Film Review: 3rd Street Blackout

The nonstop wit and graceful evocation of Manhattan’s Hurricane Sandy aftermath stamp this absolute charmer as an instant classic.
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The New York City blackout of 2012, engendered by the ferocious Hurricane Sandy, was indeed a doozy, severely affecting half of Manhattan below 42nd street while people uptown still had full electrical power and were completely unaffected. A Greenwich Village resident—and not one for needlessly roughing it—I scurried uptown to the refuge of a friend, who luckily lived on 90th Street. But I always wondered what the "other half" was doing in the downtown I deserted, as tales of crazy parties—and sudden, lovely camaraderie blooming between fellow sufferers—reached my ears.

Here to answer that question is 3rd Street Blackout, a romantic comedy written and directed by Negin Farsad and Jeremy Redleaf, which centers around a Lower East Side couple, Mina (Farsad) and Rudy (Redleaf), who endure that powerless blight for days. They are the echt cool nerd couple, with him a software developer while she is a neuroscientist who has just returned home from giving her first TED talk and is jubilant because she got major funding for her future projects. What she is reluctant to tell devoted Rudy is that this is coming from Nathan (Ed Weeks), a sexy Brit venture capitalist with whom she trysted. The blackout suddenly hits, and when Nathan shows up at their “rotting food party,” Rudy figures out the truth and furiously goes AWOL. A distraught and guilty Mina then sets out in pursuit of her brainy, betrayed man, her formerly idyllic Poindexter Paradise now severely threatened by Nathan and the new, sexy and very solvent world he represents.

With the exception of His Girl Friday, I cannot think of any other film delivering so many laughs in its first few moments as this one. The filmmakers have created a vibrantly humming little urban world consisting of a lot of smarty-pants folk exchanging perfectly timed, rapid-fire geek banter that spills out with a fetching spontaneity which is frankly side-splitting. The chief perpetrators are Rudy and Mina, who, completely and quite wondrously “off the grid” during this powerless disaster, entertain themselves and each other with funny, hapless rap battles, as she does her best to cover her straying butt by laughing off a telltale, intimate photo of her and Nathan—Facebooked, of course—by saying that he’s gay, desperately nicknaming him “Gaythan” (and we all know what they can get away with.) The opening scenes of her all nervously newbie at the TED conference, while he triumphs with two supremely nerdish pals at a Hackathon, the grand prize of which is a huge used trophy, beautifully sets up the film with major hilarity.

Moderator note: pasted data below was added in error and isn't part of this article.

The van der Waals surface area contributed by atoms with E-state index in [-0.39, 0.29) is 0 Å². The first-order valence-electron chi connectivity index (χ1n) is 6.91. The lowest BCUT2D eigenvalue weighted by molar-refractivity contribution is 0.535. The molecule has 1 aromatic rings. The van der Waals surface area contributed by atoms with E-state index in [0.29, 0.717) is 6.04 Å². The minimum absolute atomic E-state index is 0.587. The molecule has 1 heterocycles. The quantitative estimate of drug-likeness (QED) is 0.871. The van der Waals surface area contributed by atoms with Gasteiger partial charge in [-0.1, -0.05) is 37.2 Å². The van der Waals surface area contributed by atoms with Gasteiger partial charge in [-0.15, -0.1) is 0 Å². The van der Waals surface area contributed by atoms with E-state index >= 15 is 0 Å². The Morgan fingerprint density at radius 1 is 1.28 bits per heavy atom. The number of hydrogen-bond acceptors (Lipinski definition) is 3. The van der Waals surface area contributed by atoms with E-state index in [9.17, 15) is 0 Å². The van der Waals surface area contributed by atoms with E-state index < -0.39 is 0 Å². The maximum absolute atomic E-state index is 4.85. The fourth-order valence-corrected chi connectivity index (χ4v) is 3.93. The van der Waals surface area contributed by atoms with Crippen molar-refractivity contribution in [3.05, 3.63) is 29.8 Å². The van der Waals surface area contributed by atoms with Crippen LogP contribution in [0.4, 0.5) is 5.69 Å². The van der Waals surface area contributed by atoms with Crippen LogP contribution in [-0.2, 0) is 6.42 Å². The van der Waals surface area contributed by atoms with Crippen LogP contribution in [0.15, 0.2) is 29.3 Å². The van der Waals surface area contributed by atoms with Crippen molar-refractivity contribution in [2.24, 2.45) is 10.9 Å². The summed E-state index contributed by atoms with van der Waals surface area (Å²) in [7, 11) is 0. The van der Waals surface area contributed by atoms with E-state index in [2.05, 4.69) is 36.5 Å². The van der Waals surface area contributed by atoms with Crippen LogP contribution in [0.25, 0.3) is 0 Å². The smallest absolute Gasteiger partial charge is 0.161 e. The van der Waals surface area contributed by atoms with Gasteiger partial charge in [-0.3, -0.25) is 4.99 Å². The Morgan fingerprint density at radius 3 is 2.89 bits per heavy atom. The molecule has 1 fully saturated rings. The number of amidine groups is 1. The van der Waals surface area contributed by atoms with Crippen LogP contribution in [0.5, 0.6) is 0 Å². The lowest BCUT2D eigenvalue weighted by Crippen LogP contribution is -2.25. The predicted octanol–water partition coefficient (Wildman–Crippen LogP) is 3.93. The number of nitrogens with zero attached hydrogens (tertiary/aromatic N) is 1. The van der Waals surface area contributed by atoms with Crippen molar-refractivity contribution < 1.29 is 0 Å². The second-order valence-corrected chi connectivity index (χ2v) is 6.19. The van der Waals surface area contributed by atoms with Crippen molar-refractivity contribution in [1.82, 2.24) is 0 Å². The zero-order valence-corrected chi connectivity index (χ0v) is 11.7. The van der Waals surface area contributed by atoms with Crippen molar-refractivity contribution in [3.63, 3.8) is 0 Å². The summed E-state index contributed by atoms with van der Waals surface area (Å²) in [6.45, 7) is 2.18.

The ever-mordant Janeane Garofalo pops up as a TED veteran guide for Mina (“Does it get any sexier than a neuroscientist who creates cyborg cockroaches? Don’t answer—that’s a rhetorical question. But does it?”). Meanwhile, at the Hackathon, the host exhorts Rudy and the other assembled geeks to “bring an app to me that disrupts everything so hard it tears an anal fissure in the tech world's rectum!” Things calm down a mite during Mina’s search for Rudy, wherein, sans technology, she realizes there is a whole Manhattan world out there beyond her hip bohemian circle—scrappy kids, hardworking if disgruntled minorities that do not have fancy college degrees, old people, even. And how stupid does everyone look, holding up their cellphones to desperately get reception by the East River?

Throughout, the direction is as graceful and marvelously aware as the writing is snappy, and the blackout days are recreated with a nostalgic affection—candle-lit bars where small live bands play acoustically and everyone waves sparklers and dances—which stamps the film as a small classic. Farsad has killer, delicate comic timing and an amusingly plaintive quality, evoking a too-smart Jean Arthur, as well as a piquant bespectacled resemblance to a Margaret Hamilton with sex appeal. Redleaf plays something of a dream guy for city spinsters—just cute enough, intelligent and very caring—but keeps Rudy from being too much of a paragon with his engagingly off-kilter style. A host of colorful, gabby and surprising actors round out the cast with layered richness, and I would particularly like to single out Phyllis Somerville, who is incredibly engaging—as well as beautiful in the surgery-eschewing, natural way that is the glory of so many wonderful, older New York ladies—as Rudy’s neighbor, who gives Mina an assist in her manhunt.

Click here for cast and crew information.